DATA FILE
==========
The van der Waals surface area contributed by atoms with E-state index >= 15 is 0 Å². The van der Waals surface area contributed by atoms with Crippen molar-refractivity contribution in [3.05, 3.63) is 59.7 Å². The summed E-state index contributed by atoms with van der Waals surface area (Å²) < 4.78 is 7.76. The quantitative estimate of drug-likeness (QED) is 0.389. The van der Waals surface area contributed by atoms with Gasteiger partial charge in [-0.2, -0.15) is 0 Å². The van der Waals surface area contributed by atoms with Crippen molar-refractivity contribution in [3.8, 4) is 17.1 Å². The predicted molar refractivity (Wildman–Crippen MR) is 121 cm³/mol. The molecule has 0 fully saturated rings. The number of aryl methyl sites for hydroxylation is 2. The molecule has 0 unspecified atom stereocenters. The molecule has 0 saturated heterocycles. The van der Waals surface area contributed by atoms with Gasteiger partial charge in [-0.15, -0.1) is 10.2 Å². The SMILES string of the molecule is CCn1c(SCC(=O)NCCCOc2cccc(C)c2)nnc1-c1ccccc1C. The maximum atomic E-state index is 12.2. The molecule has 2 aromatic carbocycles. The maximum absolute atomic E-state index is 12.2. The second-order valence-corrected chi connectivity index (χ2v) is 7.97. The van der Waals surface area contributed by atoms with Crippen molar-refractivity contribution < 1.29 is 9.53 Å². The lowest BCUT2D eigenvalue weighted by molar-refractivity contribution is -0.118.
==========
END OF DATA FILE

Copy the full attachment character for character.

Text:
The van der Waals surface area contributed by atoms with E-state index >= 15 is 0 Å². The van der Waals surface area contributed by atoms with Crippen molar-refractivity contribution in [3.05, 3.63) is 59.7 Å². The summed E-state index contributed by atoms with van der Waals surface area (Å²) < 4.78 is 7.76. The quantitative estimate of drug-likeness (QED) is 0.389. The van der Waals surface area contributed by atoms with Gasteiger partial charge in [-0.2, -0.15) is 0 Å². The van der Waals surface area contributed by atoms with Crippen molar-refractivity contribution in [3.8, 4) is 17.1 Å². The predicted molar refractivity (Wildman–Crippen MR) is 121 cm³/mol. The molecule has 0 fully saturated rings. The number of aryl methyl sites for hydroxylation is 2. The molecule has 0 unspecified atom stereocenters. The molecule has 0 saturated heterocycles. The van der Waals surface area contributed by atoms with Gasteiger partial charge in [-0.15, -0.1) is 10.2 Å². The SMILES string of the molecule is CCn1c(SCC(=O)NCCCOc2cccc(C)c2)nnc1-c1ccccc1C. The maximum atomic E-state index is 12.2. The molecule has 2 aromatic carbocycles. The maximum absolute atomic E-state index is 12.2. The second-order valence-corrected chi connectivity index (χ2v) is 7.97. The van der Waals surface area contributed by atoms with Crippen molar-refractivity contribution < 1.29 is 9.53 Å². The lowest BCUT2D eigenvalue weighted by molar-refractivity contribution is -0.118.